An ongoing dialogue on HIV/AIDS, infectious diseases,
May 17th, 2021
CDC’s Surprise Mask Policy — and What It Means Right Now for Me
Anyone else out there blindsided by the CDC’s announcement last week about masks?
Fully vaccinated people can resume activities without wearing a mask or physically distancing …
Jeepers, that was fast. Less than a month ago, I was having a conversation with my dog Louie about outdoor mask mandates, wondering when our town would drop this unnecessary (in my opinion) rule about how we live out in the fresh air — where we know SARS-CoV-2 transmission is exceedingly rare.
But now, all at once, no masks needed at all for vaccinated people? Not quite — there’s plenty of fine print:
… except where required by federal, state, local, tribal, or territorial laws, rules, and regulations, including local business and workplace guidance.
That means we’ll still see masks in hospitals and doctors’ offices. Planes, trains, buses, airports. And this incredibly important caveat for our immunocompromised patients is a reminder that they can’t rely on the vaccines to protect them:
— Paul Sax (@PaulSaxMD) May 13, 2021
I’d add that many will continue to wear masks in settings like the crowded Trader Joe’s in my neighborhood, regardless of the policies they (or other companies) institute. Let me ask you — in places with sufficient density of people in public indoor settings, with the vaccinated status of many still not known, and case numbers still at tens of thousands a day nationally, why not wear a mask?
That’s what people like me will do. (Not that you need reminding, but I’m an ID doctor, living in a very mask-friendly state.)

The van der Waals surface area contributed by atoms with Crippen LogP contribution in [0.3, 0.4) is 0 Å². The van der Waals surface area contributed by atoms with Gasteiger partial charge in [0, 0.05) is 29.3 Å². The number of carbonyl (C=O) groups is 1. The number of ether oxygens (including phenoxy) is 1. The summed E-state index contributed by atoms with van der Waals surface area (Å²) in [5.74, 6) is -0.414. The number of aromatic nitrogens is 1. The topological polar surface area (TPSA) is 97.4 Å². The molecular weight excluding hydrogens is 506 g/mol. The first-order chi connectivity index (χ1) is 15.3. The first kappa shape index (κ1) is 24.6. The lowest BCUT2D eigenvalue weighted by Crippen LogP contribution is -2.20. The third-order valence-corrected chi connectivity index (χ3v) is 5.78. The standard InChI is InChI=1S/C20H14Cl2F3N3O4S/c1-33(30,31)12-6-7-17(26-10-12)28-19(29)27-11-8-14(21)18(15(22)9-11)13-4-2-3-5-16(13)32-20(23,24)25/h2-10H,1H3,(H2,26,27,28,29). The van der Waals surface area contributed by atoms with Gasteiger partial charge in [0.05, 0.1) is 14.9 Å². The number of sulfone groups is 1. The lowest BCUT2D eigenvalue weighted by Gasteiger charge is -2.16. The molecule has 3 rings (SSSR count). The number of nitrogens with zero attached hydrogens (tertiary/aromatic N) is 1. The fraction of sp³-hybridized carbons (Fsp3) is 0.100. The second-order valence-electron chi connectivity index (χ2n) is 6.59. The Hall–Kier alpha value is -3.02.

In this piece, Zeynep Tufekci argued for CDC’s holding out a bit longer before making this policy statement — along with setting benchmarks for case numbers before removing indoor mask-wearing in public for vaccinated people. Several others have commented that they thought the announcement was premature.
I get that. But since half the country thinks this action by CDC is too soon, and the other half too late, the CDC’s probably getting it about right, timing-wise. Remember, local jurisdictions can make their own rules, people who have been vaccinated can make their own decisions, and there is a deep hope that this action will encourage those who have not yet been vaccinated to do so — it’s a tangible benefit.
So what happens next nationally? Strongly suspect we’ll see a continued downward count of case numbers, even with less mask-wearing. This is the combined power of the vaccines, which have proven to be remarkably effective in real-world settings, the shift toward outdoor activities, and exponential decay — fewer people out there with COVID-19 means fewer opportunities for new infections, an amazingly strong force we saw in play last summer even before we had vaccines.
Look, even with far more testing, we’re already back to where we were last June, and it’s only mid-May:
The last time the US had <17,500 confirmed cases in a day was June 8, ~11 months ago, when the testing was 1/3rd as much as now.
The descent (exponential decay) continues pic.twitter.com/ehb2LHP6qb
— Eric Topol (@EricTopol) May 17, 2021
Believe me, I know that COVID-19 is not yet over — new cases still are occurring, and still will occur. Some will be serious, especially in the unvaccinated or the immunosuppressed. Some others will be in vaccinated people, mostly linked to indoor transmissions, as they always have been.
Remember, with this virus — humility. Stay flexible. Respond to new data. Keep on vaccinating.
And cheer these great numbers!